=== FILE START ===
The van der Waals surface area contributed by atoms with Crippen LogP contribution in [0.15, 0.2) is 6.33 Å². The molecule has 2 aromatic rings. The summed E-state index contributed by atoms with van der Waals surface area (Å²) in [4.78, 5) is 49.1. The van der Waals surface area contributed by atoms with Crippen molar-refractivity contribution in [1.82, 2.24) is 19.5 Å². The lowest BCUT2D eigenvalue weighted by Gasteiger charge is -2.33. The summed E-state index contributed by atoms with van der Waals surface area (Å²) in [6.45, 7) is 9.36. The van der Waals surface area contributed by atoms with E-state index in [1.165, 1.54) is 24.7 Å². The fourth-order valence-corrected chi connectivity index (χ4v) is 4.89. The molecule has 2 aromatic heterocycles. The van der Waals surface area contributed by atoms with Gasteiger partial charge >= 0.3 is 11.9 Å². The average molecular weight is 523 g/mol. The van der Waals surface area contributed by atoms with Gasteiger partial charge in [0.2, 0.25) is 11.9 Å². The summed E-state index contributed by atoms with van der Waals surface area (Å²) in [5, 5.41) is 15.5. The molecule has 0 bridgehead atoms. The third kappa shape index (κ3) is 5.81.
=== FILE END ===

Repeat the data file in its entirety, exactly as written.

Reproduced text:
The van der Waals surface area contributed by atoms with Crippen LogP contribution in [0.15, 0.2) is 6.33 Å². The molecule has 2 aromatic rings. The summed E-state index contributed by atoms with van der Waals surface area (Å²) in [4.78, 5) is 49.1. The van der Waals surface area contributed by atoms with Crippen molar-refractivity contribution in [1.82, 2.24) is 19.5 Å². The lowest BCUT2D eigenvalue weighted by Gasteiger charge is -2.33. The summed E-state index contributed by atoms with van der Waals surface area (Å²) in [6.45, 7) is 9.36. The van der Waals surface area contributed by atoms with E-state index in [1.165, 1.54) is 24.7 Å². The fourth-order valence-corrected chi connectivity index (χ4v) is 4.89. The molecule has 2 aromatic heterocycles. The van der Waals surface area contributed by atoms with Gasteiger partial charge >= 0.3 is 11.9 Å². The average molecular weight is 523 g/mol. The van der Waals surface area contributed by atoms with Gasteiger partial charge in [0.2, 0.25) is 11.9 Å². The summed E-state index contributed by atoms with van der Waals surface area (Å²) in [5, 5.41) is 15.5. The molecule has 0 bridgehead atoms. The third kappa shape index (κ3) is 5.81.